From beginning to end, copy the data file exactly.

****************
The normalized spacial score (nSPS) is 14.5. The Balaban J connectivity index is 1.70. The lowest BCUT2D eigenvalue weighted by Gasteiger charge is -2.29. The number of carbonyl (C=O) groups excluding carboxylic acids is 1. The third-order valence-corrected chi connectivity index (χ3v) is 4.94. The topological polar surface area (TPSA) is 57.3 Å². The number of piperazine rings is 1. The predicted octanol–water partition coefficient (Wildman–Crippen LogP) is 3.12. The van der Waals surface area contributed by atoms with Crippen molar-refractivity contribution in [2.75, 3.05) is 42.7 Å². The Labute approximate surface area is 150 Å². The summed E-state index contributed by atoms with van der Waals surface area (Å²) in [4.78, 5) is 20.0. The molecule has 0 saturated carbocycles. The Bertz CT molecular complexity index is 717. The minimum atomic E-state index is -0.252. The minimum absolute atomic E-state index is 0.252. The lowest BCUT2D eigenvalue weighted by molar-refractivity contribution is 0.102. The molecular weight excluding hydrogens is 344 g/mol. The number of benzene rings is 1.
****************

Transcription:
The normalized spacial score (nSPS) is 14.5. The Balaban J connectivity index is 1.70. The lowest BCUT2D eigenvalue weighted by Gasteiger charge is -2.29. The number of carbonyl (C=O) groups excluding carboxylic acids is 1. The third-order valence-corrected chi connectivity index (χ3v) is 4.94. The topological polar surface area (TPSA) is 57.3 Å². The number of piperazine rings is 1. The predicted octanol–water partition coefficient (Wildman–Crippen LogP) is 3.12. The van der Waals surface area contributed by atoms with Crippen molar-refractivity contribution in [2.75, 3.05) is 42.7 Å². The Labute approximate surface area is 150 Å². The summed E-state index contributed by atoms with van der Waals surface area (Å²) in [4.78, 5) is 20.0. The molecule has 0 saturated carbocycles. The Bertz CT molecular complexity index is 717. The minimum atomic E-state index is -0.252. The minimum absolute atomic E-state index is 0.252. The lowest BCUT2D eigenvalue weighted by molar-refractivity contribution is 0.102. The molecular weight excluding hydrogens is 344 g/mol. The number of benzene rings is 1.